But the weather is equally important in this novel. In 1348, it rained every day from Midsummer’s Day until Christmas. That’s what drove people to congregate indoors and spread the pneumonic version of the plague which devasted England. But I wanted the readers to feel that the rain is a sullen and moody companion trudging along beside the characters. At times, they try to ignore the miserable grouch, yet he is always there, annoying them. I hoped the readers would get a sense of how sapping the constant rain must have been both to body and spirit. Of course, if in a novel the rain comes at the end of a prolonged drought then it would be an entirely different character and personality.
In contrast, ‘The Plague Charmer’ is set 1361, during the 2nd wave of the Black Death which, unlike the first, targeted the young and fit. The characters in this novel were not travellers on the road, but trapped in a village, and each viewed the plague in different ways, just as in life every person relates differently to the same individual. Some perceived the plague as a malevolent cloud that could sense your fear and would be drawn to you. Others regarded it as a vengeful angel leading them triumphantly into battle and cutting down their enemies. The former jester in the novel tells the readers – ‘The owls knew it was coming. The villagers knew it was coming. Even I knew it was coming.’ Whatever form it takes, for all of the characters in the novel, this plague is not simply a sickness but a sentient presence, which makes it more unnerving and adds another layer of menace to the deadly pandemic.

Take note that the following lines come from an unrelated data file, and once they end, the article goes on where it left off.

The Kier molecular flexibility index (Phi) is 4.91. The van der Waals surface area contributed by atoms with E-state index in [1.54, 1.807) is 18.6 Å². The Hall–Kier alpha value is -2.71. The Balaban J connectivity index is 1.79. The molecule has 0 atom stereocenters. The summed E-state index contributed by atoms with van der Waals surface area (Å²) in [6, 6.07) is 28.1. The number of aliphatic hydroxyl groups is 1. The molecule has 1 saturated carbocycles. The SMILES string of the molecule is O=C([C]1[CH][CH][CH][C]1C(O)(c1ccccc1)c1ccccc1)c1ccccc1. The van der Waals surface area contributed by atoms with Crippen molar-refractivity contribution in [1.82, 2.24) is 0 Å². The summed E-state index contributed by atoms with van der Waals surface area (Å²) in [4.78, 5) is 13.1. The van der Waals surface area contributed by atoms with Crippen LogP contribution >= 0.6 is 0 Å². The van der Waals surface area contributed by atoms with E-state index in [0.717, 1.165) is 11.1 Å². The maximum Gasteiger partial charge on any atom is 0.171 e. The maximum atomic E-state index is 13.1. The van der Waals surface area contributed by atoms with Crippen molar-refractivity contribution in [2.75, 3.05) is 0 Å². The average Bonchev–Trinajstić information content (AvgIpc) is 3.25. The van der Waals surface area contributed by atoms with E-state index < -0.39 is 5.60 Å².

My new Jacobean thriller, ‘The Drowned City,’ opens with a real historical event, the Bristol tsunami which, in January 1606, devastated the south west coast of England and Wales. I could have used the flood as a classic crucible setting, a group of villagers marooned by water, struggling to survive. But this was a disaster that sent shock waves through the whole country, even in places untouched by the giant wave, and with it came the fear that the massive destruction of ports and shipping would leave England open to invasion.